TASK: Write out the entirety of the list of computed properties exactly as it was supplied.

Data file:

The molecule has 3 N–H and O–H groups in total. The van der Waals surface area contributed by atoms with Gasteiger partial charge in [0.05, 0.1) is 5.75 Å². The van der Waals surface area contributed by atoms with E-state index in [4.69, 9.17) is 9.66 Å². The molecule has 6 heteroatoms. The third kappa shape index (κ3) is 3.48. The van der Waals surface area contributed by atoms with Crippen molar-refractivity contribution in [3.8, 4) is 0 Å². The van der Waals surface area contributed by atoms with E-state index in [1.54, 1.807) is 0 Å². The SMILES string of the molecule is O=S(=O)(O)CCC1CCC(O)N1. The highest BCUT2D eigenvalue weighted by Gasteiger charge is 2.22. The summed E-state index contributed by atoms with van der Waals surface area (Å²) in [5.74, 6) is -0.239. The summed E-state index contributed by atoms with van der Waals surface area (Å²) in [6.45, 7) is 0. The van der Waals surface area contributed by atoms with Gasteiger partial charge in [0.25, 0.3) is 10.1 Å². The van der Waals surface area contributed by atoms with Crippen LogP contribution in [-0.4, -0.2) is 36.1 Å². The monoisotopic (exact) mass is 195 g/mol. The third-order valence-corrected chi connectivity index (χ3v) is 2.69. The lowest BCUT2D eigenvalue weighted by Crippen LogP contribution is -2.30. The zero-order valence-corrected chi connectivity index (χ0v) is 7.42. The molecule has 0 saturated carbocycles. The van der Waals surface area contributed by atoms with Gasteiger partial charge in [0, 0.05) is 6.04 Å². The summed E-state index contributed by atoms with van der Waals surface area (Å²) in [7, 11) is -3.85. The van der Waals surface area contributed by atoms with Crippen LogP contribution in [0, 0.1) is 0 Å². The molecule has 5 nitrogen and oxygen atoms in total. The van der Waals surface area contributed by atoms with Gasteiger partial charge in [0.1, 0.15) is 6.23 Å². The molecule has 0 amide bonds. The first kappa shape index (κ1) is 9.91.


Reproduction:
The molecule has 3 N–H and O–H groups in total. The van der Waals surface area contributed by atoms with Gasteiger partial charge in [0.05, 0.1) is 5.75 Å². The van der Waals surface area contributed by atoms with E-state index in [4.69, 9.17) is 9.66 Å². The molecule has 6 heteroatoms. The third kappa shape index (κ3) is 3.48. The van der Waals surface area contributed by atoms with Crippen molar-refractivity contribution in [3.8, 4) is 0 Å². The van der Waals surface area contributed by atoms with E-state index in [1.54, 1.807) is 0 Å². The SMILES string of the molecule is O=S(=O)(O)CCC1CCC(O)N1. The highest BCUT2D eigenvalue weighted by Gasteiger charge is 2.22. The summed E-state index contributed by atoms with van der Waals surface area (Å²) in [5.74, 6) is -0.239. The summed E-state index contributed by atoms with van der Waals surface area (Å²) in [6.45, 7) is 0. The van der Waals surface area contributed by atoms with Gasteiger partial charge in [0.25, 0.3) is 10.1 Å². The van der Waals surface area contributed by atoms with Crippen LogP contribution in [-0.4, -0.2) is 36.1 Å². The monoisotopic (exact) mass is 195 g/mol. The third-order valence-corrected chi connectivity index (χ3v) is 2.69. The lowest BCUT2D eigenvalue weighted by Crippen LogP contribution is -2.30. The zero-order valence-corrected chi connectivity index (χ0v) is 7.42. The molecule has 0 saturated carbocycles. The van der Waals surface area contributed by atoms with Gasteiger partial charge in [0, 0.05) is 6.04 Å². The summed E-state index contributed by atoms with van der Waals surface area (Å²) in [7, 11) is -3.85. The van der Waals surface area contributed by atoms with Crippen LogP contribution in [0, 0.1) is 0 Å². The molecule has 5 nitrogen and oxygen atoms in total. The van der Waals surface area contributed by atoms with Gasteiger partial charge in [0.1, 0.15) is 6.23 Å². The molecule has 0 amide bonds. The first kappa shape index (κ1) is 9.91.